Microsoft on Wednesday announced two versions of Windows that will support Intel's upcoming Itanium 64-bit processor. The company also detailed 64-bit plans for its SQL Server database.
Microsoft's 64-bit Windows Advanced Server Limited Edition is scheduled for final release in the third quarter of 2001 to coincide with general commercial availability of Itanium-based systems from hardware manufacturers.
Also, a workstation version of Windows XP built for 64-bit processing will ship on Oct. 25, when the company's 32-bit Windows XP desktop systems are slated to launch.
Microsoft, in Redmond, Wash., will fully support Windows XP 64-Bit Edition through the Early Deployment Program before its final release, according to company officials.
"Microsoft is fully committed to the Itanium program and is working closely with Intel, our customers, and industry partners to ensure that Windows provides unmatched support for 64-bit computing and that the best of the industry's hardware and software is available when we launch," Brian Valentine, senior vice president of Microsoft's Windows Division, said in a statement.
Valentine pledged Microsoft's help in getting software vendors to write to the Itanium processor. Microsoft said its applications, such as the SQL Server relational database, eventually will be written for 64-bit processing, although company officials did not offer a timeframe for that effort.
"The problem any potential clients of IA-64 have been facing is a really high reluctance to put any operating system into production that doesn't have full support," said analyst John Enck, a senior research director at Stamford, Conn.-based Gartner. "Microsoft's support, though, does open the door for very small opportunities for Itanium to go into production."
"This certainly shows a better working relationship between Microsoft and Intel than they've shown in the past year," Enck said. "Microsoft's got the SQL Server 64-bit version on the way. Will people rush to put all of this into production? Probably not. But it will serve as an infrastruture to drive the next wave of [64-bit] applications."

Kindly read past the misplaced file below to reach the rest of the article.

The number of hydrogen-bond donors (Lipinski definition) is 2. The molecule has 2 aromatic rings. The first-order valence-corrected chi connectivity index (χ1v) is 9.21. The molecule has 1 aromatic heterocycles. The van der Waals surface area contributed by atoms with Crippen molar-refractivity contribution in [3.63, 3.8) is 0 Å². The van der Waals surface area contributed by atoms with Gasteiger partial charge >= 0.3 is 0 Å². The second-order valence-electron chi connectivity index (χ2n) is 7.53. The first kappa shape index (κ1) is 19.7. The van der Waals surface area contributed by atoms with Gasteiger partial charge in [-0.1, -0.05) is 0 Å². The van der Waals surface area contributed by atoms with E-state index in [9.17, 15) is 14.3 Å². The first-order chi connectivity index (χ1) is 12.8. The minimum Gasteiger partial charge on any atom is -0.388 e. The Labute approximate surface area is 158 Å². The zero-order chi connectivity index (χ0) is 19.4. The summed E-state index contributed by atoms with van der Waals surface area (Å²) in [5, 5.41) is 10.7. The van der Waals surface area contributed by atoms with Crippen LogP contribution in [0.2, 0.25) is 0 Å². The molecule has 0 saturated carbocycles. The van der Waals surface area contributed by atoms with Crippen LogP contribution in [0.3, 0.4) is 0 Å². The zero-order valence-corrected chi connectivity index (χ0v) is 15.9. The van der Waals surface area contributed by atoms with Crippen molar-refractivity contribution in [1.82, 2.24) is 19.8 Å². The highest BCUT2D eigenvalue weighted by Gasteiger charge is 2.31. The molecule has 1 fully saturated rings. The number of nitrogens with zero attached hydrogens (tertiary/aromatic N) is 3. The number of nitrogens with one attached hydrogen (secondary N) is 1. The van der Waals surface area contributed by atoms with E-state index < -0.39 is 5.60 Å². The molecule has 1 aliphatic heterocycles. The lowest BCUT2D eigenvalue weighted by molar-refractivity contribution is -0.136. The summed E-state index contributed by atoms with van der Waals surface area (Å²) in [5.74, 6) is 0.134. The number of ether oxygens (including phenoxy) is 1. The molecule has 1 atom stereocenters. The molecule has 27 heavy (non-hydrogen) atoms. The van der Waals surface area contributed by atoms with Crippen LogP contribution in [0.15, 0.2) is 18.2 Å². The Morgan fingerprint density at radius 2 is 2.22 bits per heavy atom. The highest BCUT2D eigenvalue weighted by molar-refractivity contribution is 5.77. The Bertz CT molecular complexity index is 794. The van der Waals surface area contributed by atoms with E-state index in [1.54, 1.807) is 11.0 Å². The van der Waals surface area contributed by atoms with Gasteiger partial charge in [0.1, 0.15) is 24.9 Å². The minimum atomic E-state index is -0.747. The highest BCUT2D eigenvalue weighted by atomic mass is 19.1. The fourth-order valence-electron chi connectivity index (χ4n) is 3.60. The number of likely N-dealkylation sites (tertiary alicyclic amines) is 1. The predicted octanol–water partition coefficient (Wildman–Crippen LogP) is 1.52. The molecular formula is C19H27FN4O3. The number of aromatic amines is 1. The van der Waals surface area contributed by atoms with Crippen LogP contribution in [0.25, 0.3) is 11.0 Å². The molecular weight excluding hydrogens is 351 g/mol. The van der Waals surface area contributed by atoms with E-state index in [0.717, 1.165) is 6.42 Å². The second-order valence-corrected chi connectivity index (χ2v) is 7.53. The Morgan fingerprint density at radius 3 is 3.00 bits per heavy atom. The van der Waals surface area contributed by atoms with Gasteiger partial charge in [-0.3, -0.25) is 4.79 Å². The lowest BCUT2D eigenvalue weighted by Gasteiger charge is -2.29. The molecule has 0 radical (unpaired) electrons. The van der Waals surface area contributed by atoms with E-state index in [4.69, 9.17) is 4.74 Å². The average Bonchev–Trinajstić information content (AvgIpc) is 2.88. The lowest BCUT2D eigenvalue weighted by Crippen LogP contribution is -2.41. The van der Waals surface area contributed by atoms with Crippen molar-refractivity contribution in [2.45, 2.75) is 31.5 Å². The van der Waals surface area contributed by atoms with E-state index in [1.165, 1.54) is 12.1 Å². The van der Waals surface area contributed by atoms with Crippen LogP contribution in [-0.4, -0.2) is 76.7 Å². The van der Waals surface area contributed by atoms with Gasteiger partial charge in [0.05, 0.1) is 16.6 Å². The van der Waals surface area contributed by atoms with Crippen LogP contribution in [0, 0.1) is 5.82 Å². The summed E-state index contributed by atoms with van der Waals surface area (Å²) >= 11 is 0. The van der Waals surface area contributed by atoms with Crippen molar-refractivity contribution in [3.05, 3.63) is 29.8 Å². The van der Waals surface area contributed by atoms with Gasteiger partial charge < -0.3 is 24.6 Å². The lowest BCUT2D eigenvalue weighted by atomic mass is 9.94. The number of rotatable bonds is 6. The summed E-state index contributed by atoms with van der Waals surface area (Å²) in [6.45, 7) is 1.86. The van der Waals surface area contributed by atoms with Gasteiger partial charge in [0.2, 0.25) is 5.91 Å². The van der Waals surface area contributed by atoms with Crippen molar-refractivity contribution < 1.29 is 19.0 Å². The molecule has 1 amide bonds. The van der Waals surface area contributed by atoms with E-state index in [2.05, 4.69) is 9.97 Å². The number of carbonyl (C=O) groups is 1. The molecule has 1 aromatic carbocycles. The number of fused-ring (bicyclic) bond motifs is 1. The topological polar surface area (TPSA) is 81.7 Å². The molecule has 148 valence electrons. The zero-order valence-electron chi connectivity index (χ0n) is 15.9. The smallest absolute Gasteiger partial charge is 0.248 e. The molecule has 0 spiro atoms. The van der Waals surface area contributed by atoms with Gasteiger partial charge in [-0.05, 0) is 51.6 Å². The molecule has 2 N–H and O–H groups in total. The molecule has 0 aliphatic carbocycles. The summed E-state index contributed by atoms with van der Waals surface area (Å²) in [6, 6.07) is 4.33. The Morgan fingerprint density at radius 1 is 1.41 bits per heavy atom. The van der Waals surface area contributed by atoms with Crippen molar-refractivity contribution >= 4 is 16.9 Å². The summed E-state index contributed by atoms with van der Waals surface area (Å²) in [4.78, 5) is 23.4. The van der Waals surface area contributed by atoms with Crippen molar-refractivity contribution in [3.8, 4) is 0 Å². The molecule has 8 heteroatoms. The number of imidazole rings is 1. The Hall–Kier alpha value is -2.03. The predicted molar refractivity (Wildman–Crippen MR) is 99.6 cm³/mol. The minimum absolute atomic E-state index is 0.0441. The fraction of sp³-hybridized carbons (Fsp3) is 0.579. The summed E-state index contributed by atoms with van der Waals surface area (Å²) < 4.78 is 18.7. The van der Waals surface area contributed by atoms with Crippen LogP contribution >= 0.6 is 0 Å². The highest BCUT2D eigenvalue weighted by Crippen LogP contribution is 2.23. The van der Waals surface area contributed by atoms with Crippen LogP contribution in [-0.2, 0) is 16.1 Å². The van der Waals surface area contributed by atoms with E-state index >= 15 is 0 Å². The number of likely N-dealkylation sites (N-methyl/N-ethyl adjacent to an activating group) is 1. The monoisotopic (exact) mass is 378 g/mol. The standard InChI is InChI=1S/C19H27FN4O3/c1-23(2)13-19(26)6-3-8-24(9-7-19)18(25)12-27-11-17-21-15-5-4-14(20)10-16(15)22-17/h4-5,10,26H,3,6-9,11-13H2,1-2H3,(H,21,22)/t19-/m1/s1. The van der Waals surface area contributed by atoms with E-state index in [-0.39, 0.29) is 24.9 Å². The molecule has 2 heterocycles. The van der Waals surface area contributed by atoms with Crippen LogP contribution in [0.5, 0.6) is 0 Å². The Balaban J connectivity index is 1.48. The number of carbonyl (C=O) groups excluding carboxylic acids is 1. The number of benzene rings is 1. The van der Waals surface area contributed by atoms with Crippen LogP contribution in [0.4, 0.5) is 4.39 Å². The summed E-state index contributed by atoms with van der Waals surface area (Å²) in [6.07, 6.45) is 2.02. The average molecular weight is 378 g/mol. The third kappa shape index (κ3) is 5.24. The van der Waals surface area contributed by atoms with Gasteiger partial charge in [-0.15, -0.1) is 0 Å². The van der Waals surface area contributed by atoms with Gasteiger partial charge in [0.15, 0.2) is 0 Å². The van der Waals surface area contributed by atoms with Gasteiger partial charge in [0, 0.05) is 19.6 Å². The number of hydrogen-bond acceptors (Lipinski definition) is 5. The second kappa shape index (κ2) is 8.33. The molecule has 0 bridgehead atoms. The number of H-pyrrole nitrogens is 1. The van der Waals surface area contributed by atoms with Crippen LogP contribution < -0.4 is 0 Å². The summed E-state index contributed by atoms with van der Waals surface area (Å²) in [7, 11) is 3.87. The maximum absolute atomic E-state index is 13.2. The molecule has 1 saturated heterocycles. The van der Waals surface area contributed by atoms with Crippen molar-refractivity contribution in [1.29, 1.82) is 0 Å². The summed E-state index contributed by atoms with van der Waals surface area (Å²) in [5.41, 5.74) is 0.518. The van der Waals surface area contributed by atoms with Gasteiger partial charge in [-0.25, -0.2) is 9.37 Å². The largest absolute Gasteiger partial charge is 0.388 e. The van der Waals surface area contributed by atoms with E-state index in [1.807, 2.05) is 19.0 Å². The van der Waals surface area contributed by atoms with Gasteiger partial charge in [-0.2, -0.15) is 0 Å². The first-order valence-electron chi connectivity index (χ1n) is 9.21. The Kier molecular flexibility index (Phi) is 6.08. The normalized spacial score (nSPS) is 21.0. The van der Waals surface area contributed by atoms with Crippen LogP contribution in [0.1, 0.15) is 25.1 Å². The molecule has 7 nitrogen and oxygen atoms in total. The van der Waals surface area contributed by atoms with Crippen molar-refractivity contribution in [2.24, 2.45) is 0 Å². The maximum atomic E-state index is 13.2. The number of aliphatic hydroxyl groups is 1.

Mike Stephenson, lead product manager for the Windows 2000 Server Group at Microsoft, said that databases are one of the key technologies customers want to run in a 64-bit environment, and so Microsoft would start with SQL Server when building its applications for the 64-bit platform.
A beta version of 64-bit SQL Server will be available in the summer, Stephenson said, with a final release slated for "shortly after the Whistler [servers] are released to manufacturing." Other Microsoft server applications will be ported to a 64-bit architecture as well, Stephenson said, but he would not elaborate.
"We wanted to make it as easy as possible early on to support [64-bit architectures]," Stephenson said. "In order to do that, we didn't change our programming model. The APIs are the same. What changed is the amount of addressable memory."
Although some customers, such as The Nasdaq Stock Market Inc., have expressed interest in Itanium and a 64-bit version of Windows, Stephenson acknowledged that there likely would only be "limited deployments by early adopters" of a Windows-based 64-bit architecture.